Texas Hold'em No Limit Beginner

Turn Play: When to Fire the Second Barrel

598 Views Comments on 29/9/18

How to play the turn is one of the most misunderstood parts of a hand among improving players.

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How to play the turn is one of the most misunderstood parts of a hand among improving players. This is especially true if the pot was raised pre-flop and the flop saw at least a bet and a call. By this stage, the pot has already grown to a size where mistakes can begin to considerably impact your win rate.

It’s a tricky business though, because as you almost certainly know, you can’t simply bet if you have a strong hand and check all of your air. You must also consider how to bluff at the correct moments, as well as deciding beforehand what your strategy on the river will be. When you’re playing at one of the best online casinos, you must know exactly what your plan will be.

Let’s take a look at some of the most important and frequent considerations we meet in our sessions.


Overcard Turns

These spots are common and can easily be combined with your opponent’s fold to turn c-bet stat to select a perfect decision. For example, take a flop such as 952 when we are holding QJ. If the turn comes the K we pick up additional equity which makes our bluffs not need to succeed as often as otherwise. Also your opponent has to consider that the overcard hits an open raiser’s range better than a cold caller’s.

If they are holding a second pair type hand then they find themselves under a lot of pressure and almost certainly can’t think about calling the river with such a weak hand.


Brick Turns

A turn card that doesn’t change the board texture in any meaningful way is known as a brick. Traditionally these cards were thought to be bad for firing a second barrel because we can only expect our opponent to fold out their worst floats for another bet. Nowadays we know that we can actually bet on these cards some of the time.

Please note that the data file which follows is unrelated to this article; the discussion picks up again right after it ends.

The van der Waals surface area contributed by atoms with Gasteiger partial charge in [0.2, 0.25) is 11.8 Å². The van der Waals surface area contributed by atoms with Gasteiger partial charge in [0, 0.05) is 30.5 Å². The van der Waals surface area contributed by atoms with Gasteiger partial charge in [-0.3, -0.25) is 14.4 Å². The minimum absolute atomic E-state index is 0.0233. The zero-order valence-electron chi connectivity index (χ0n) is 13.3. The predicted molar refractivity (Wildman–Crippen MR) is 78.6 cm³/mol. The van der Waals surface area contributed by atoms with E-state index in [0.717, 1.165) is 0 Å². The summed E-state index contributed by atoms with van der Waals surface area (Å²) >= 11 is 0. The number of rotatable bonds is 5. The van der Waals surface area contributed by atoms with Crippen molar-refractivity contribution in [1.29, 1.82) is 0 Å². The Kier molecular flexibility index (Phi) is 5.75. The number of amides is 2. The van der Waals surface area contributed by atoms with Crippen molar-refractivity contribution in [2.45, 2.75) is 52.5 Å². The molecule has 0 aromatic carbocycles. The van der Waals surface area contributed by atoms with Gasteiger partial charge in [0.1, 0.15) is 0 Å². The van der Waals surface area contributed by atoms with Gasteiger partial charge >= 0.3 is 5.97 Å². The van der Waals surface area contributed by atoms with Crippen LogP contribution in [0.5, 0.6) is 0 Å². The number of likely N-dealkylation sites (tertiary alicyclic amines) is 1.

One example of this concept in action is on a wet board texture when your opponent’s range is known to contain many combos of draws. Here we can bet a blank turn intending to bet the river when none of the draws hit and expect to get more than enough folds to make this a profitable play. Just like on overcard turns our opponent is also sometimes going to have to deal with having a mediocre pair on a scary board.

Also, if we do fire the river, and they are holding blockers to some of the missed draws we can expect them to fold a reasonable amount of the time.



Turned Draws

When the turn card brings backdoor draws into play we have another opportunity to consider a three barrel bluff - even if we have weak showdown value. Backdoor draws appearing on the turn make it more likely that our opponent will continue if we bet again, but that doesn’t mean that they will always call a third barrel on the river. Obviously when deciding upon this strategy for the hand it is critical that we know who we are playing against. This type of advanced bluff is unlikely to be profitable when up against a calling station. We need our opponent to be aware of ranges for all stages of the hand to make sure we can get enough folds for a third barrel in this situation. This is high risk high reward stuff if you can pull it off. The pot will be a big one.